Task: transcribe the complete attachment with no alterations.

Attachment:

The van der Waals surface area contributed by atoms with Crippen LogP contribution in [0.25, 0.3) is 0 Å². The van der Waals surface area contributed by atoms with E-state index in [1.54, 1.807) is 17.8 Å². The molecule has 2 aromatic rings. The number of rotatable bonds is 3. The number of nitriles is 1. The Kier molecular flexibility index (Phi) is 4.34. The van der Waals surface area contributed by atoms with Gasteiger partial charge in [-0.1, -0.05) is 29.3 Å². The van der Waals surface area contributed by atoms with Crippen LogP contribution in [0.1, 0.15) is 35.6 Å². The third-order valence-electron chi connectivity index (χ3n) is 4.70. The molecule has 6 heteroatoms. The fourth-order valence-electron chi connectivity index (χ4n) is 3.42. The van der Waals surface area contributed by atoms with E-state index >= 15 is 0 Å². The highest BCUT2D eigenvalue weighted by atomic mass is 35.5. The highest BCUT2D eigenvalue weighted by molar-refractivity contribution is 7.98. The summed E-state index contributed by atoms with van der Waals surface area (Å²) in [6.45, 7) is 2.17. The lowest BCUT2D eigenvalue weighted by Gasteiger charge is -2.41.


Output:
The van der Waals surface area contributed by atoms with Crippen LogP contribution in [0.25, 0.3) is 0 Å². The van der Waals surface area contributed by atoms with E-state index in [1.54, 1.807) is 17.8 Å². The molecule has 2 aromatic rings. The number of rotatable bonds is 3. The number of nitriles is 1. The Kier molecular flexibility index (Phi) is 4.34. The van der Waals surface area contributed by atoms with Gasteiger partial charge in [-0.1, -0.05) is 29.3 Å². The van der Waals surface area contributed by atoms with Crippen LogP contribution in [0.1, 0.15) is 35.6 Å². The third-order valence-electron chi connectivity index (χ3n) is 4.70. The molecule has 6 heteroatoms. The fourth-order valence-electron chi connectivity index (χ4n) is 3.42. The van der Waals surface area contributed by atoms with E-state index >= 15 is 0 Å². The highest BCUT2D eigenvalue weighted by atomic mass is 35.5. The highest BCUT2D eigenvalue weighted by molar-refractivity contribution is 7.98. The summed E-state index contributed by atoms with van der Waals surface area (Å²) in [6.45, 7) is 2.17. The lowest BCUT2D eigenvalue weighted by Gasteiger charge is -2.41.